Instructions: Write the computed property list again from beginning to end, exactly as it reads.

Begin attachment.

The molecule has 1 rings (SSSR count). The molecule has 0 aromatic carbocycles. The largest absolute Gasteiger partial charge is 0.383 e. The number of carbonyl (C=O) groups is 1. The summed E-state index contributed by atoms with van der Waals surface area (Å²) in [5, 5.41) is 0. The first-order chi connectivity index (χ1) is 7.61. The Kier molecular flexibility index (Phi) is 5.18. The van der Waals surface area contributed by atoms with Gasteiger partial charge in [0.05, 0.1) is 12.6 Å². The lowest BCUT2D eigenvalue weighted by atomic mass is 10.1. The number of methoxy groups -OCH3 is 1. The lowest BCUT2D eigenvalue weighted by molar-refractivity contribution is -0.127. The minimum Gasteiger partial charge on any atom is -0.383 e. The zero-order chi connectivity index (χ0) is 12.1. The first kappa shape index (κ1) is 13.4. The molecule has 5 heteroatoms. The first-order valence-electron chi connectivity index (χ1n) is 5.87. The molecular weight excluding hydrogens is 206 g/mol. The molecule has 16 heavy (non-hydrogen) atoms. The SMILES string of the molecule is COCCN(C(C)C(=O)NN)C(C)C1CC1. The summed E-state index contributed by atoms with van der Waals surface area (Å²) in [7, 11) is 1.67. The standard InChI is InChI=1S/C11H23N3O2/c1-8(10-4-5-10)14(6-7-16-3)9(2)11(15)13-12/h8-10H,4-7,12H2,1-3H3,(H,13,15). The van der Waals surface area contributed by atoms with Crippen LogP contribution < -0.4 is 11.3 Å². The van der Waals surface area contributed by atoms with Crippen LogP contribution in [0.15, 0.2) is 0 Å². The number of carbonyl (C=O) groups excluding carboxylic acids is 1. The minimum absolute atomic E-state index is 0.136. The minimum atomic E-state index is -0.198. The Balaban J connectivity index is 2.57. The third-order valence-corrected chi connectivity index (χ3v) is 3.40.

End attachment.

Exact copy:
The molecule has 1 rings (SSSR count). The molecule has 0 aromatic carbocycles. The largest absolute Gasteiger partial charge is 0.383 e. The number of carbonyl (C=O) groups is 1. The summed E-state index contributed by atoms with van der Waals surface area (Å²) in [5, 5.41) is 0. The first-order chi connectivity index (χ1) is 7.61. The Kier molecular flexibility index (Phi) is 5.18. The van der Waals surface area contributed by atoms with Gasteiger partial charge in [0.05, 0.1) is 12.6 Å². The lowest BCUT2D eigenvalue weighted by atomic mass is 10.1. The number of methoxy groups -OCH3 is 1. The lowest BCUT2D eigenvalue weighted by molar-refractivity contribution is -0.127. The minimum Gasteiger partial charge on any atom is -0.383 e. The zero-order chi connectivity index (χ0) is 12.1. The first kappa shape index (κ1) is 13.4. The molecule has 5 heteroatoms. The first-order valence-electron chi connectivity index (χ1n) is 5.87. The molecular weight excluding hydrogens is 206 g/mol. The molecule has 16 heavy (non-hydrogen) atoms. The SMILES string of the molecule is COCCN(C(C)C(=O)NN)C(C)C1CC1. The summed E-state index contributed by atoms with van der Waals surface area (Å²) in [7, 11) is 1.67. The standard InChI is InChI=1S/C11H23N3O2/c1-8(10-4-5-10)14(6-7-16-3)9(2)11(15)13-12/h8-10H,4-7,12H2,1-3H3,(H,13,15). The van der Waals surface area contributed by atoms with Crippen LogP contribution < -0.4 is 11.3 Å². The van der Waals surface area contributed by atoms with Crippen LogP contribution in [0.15, 0.2) is 0 Å². The number of carbonyl (C=O) groups excluding carboxylic acids is 1. The minimum absolute atomic E-state index is 0.136. The minimum atomic E-state index is -0.198. The Balaban J connectivity index is 2.57. The third-order valence-corrected chi connectivity index (χ3v) is 3.40.